Cover Photo Image
Science is changing more rapidly than ever. At JMU, we care about giving our students what they need to stay ahead and succeed.

Our innovative science programs may be your ticket to success.

You get hands-on experience learning science and technology in collaboration with highly talented teacher-scholars. Our students do research and have many opportunities to present their findings. Employers praise our graduates for their skill at working as part of a cohesive team. We have an impressive array of research equipment available to our undergraduate students.

We know that the big issues facing our world - energy, biotechnology, the environment - often fall outside the confines of traditional academic disciplines. That's one reason we foster rich collaboration among students and professors from many different disciplines.

Think of our undergrad research benefits: Hands-on work with cutting-edge equipment that most schools reserve for doctoral students. Individual attention from well-connected professors who care about guiding your progress.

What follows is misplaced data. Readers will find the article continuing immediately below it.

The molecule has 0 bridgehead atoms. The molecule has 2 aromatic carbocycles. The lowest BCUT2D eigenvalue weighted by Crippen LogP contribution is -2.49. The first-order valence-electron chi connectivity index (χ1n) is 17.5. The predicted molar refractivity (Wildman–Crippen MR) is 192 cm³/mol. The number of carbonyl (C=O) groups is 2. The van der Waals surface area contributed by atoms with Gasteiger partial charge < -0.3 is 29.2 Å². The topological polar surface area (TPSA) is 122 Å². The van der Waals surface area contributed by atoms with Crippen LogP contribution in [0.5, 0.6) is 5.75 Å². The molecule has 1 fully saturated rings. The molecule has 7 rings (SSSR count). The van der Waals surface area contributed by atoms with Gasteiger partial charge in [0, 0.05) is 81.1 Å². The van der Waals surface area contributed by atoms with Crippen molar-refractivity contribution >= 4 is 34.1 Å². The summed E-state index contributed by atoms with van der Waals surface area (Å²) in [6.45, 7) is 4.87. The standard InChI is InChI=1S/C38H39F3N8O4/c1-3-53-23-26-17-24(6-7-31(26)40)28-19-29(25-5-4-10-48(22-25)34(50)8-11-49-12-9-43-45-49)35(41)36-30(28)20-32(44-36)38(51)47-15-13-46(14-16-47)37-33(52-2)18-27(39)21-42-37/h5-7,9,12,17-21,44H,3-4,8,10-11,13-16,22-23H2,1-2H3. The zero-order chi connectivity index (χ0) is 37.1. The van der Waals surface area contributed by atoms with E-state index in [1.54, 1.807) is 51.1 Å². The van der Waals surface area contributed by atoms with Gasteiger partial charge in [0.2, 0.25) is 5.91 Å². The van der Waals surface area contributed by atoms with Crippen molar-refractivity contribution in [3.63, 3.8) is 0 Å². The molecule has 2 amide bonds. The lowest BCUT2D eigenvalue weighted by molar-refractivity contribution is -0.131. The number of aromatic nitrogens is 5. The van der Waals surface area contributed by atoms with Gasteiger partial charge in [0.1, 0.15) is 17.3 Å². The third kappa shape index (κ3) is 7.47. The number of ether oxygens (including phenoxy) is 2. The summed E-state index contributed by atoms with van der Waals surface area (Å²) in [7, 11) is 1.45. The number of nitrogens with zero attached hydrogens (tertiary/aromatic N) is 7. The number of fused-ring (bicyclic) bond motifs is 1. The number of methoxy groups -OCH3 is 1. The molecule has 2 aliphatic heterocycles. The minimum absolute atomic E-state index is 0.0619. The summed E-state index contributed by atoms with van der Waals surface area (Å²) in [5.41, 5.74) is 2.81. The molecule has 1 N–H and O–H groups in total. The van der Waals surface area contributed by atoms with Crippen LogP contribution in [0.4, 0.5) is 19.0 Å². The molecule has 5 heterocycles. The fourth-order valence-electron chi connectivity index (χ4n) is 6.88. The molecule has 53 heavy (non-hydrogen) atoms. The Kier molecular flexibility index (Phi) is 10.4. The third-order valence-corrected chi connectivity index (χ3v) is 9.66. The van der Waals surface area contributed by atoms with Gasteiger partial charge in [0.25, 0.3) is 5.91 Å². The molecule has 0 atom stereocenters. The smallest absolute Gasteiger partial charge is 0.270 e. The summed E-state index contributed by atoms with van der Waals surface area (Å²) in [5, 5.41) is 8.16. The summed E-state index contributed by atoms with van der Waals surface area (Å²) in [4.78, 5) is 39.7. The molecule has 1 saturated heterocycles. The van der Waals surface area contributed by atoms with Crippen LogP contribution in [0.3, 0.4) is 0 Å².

Students in alternative fuels class.


  • JMU is unique because we combine highly specialized majors with heavy research and technical components in a broader liberal-arts curriculum. This combination produces highly capable students who also possess a wide perspective of their places in an increasingly complex world.
  • Research can start your freshman or sophomore year, and you get your hands on instruments in our modern, well-equipped labs that most schools don't let you use until graduate school. Upper division classes and labs are small. Our professors thrive on teaching and on helping you get the most from the power of knowledge. And the most from yourself, too.
  • What does this mean to you? If you come here and take advantage of all we have to offer, you will gain skills and knowledge that will prepare you to help tackle the big challenges facing human-kind.

Matt Wallace ('12), biology major

‘When I went to some other universities, bigger research schools, they really didn't feel undergraduates should be involved in research to the extent that it is here.’

Matt Wallace ('12), biology major

Back to Top